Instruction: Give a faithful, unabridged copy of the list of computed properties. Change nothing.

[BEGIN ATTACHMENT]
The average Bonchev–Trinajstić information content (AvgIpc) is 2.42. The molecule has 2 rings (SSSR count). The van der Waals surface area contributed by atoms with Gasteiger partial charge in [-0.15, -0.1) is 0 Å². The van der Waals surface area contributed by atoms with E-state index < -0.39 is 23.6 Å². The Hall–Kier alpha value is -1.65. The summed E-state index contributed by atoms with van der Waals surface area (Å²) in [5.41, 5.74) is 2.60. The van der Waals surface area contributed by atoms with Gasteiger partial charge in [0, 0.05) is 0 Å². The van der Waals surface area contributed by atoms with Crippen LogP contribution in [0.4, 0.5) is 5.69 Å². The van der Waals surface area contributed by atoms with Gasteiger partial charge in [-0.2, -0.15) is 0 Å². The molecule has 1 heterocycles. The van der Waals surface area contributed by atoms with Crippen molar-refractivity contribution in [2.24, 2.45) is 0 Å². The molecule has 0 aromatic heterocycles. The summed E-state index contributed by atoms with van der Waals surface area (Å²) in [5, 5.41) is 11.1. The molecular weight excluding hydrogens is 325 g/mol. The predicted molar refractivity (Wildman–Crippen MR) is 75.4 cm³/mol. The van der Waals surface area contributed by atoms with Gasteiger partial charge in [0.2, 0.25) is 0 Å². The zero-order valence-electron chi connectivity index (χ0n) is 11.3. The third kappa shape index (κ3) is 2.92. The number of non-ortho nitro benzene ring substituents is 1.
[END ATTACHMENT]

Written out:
The average Bonchev–Trinajstić information content (AvgIpc) is 2.42. The molecule has 2 rings (SSSR count). The van der Waals surface area contributed by atoms with Gasteiger partial charge in [-0.15, -0.1) is 0 Å². The van der Waals surface area contributed by atoms with E-state index < -0.39 is 23.6 Å². The Hall–Kier alpha value is -1.65. The summed E-state index contributed by atoms with van der Waals surface area (Å²) in [5.41, 5.74) is 2.60. The van der Waals surface area contributed by atoms with Gasteiger partial charge in [0, 0.05) is 0 Å². The van der Waals surface area contributed by atoms with Crippen LogP contribution in [0.4, 0.5) is 5.69 Å². The van der Waals surface area contributed by atoms with Gasteiger partial charge in [-0.2, -0.15) is 0 Å². The molecule has 1 heterocycles. The van der Waals surface area contributed by atoms with Crippen molar-refractivity contribution in [2.24, 2.45) is 0 Å². The molecule has 0 aromatic heterocycles. The summed E-state index contributed by atoms with van der Waals surface area (Å²) in [5, 5.41) is 11.1. The molecular weight excluding hydrogens is 325 g/mol. The predicted molar refractivity (Wildman–Crippen MR) is 75.4 cm³/mol. The van der Waals surface area contributed by atoms with Gasteiger partial charge in [0.2, 0.25) is 0 Å². The zero-order valence-electron chi connectivity index (χ0n) is 11.3. The third kappa shape index (κ3) is 2.92. The number of non-ortho nitro benzene ring substituents is 1.